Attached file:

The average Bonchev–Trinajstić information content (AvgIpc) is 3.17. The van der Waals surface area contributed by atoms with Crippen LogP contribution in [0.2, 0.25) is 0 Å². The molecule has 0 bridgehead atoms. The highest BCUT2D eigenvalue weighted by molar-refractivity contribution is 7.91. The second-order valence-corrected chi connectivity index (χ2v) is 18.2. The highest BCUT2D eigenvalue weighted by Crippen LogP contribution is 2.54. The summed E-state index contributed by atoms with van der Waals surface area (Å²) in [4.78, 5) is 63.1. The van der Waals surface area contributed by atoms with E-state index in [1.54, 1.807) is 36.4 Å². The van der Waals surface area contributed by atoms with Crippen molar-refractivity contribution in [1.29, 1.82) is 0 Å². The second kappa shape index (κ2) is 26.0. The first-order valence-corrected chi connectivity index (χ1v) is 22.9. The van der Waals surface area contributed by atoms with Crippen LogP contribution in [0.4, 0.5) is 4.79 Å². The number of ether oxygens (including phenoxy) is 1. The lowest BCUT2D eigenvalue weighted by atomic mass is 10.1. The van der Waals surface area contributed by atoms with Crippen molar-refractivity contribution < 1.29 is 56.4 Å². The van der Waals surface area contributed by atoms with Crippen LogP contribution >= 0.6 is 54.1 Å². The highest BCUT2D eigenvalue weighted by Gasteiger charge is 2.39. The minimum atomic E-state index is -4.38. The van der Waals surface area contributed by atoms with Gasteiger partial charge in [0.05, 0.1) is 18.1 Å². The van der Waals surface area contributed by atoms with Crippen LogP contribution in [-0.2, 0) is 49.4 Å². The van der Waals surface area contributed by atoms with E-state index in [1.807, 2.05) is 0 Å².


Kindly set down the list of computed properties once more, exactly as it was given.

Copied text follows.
The average Bonchev–Trinajstić information content (AvgIpc) is 3.17. The van der Waals surface area contributed by atoms with Crippen LogP contribution in [0.2, 0.25) is 0 Å². The molecule has 0 bridgehead atoms. The highest BCUT2D eigenvalue weighted by molar-refractivity contribution is 7.91. The second-order valence-corrected chi connectivity index (χ2v) is 18.2. The highest BCUT2D eigenvalue weighted by Crippen LogP contribution is 2.54. The summed E-state index contributed by atoms with van der Waals surface area (Å²) in [4.78, 5) is 63.1. The van der Waals surface area contributed by atoms with E-state index in [1.54, 1.807) is 36.4 Å². The van der Waals surface area contributed by atoms with Crippen molar-refractivity contribution in [1.29, 1.82) is 0 Å². The second kappa shape index (κ2) is 26.0. The first-order valence-corrected chi connectivity index (χ1v) is 22.9. The van der Waals surface area contributed by atoms with Crippen LogP contribution in [0.4, 0.5) is 4.79 Å². The number of ether oxygens (including phenoxy) is 1. The lowest BCUT2D eigenvalue weighted by atomic mass is 10.1. The van der Waals surface area contributed by atoms with Crippen molar-refractivity contribution < 1.29 is 56.4 Å². The van der Waals surface area contributed by atoms with Crippen LogP contribution >= 0.6 is 54.1 Å². The highest BCUT2D eigenvalue weighted by Gasteiger charge is 2.39. The minimum atomic E-state index is -4.38. The van der Waals surface area contributed by atoms with Gasteiger partial charge in [0.05, 0.1) is 18.1 Å². The van der Waals surface area contributed by atoms with Crippen LogP contribution in [-0.2, 0) is 49.4 Å². The van der Waals surface area contributed by atoms with E-state index in [1.807, 2.05) is 0 Å².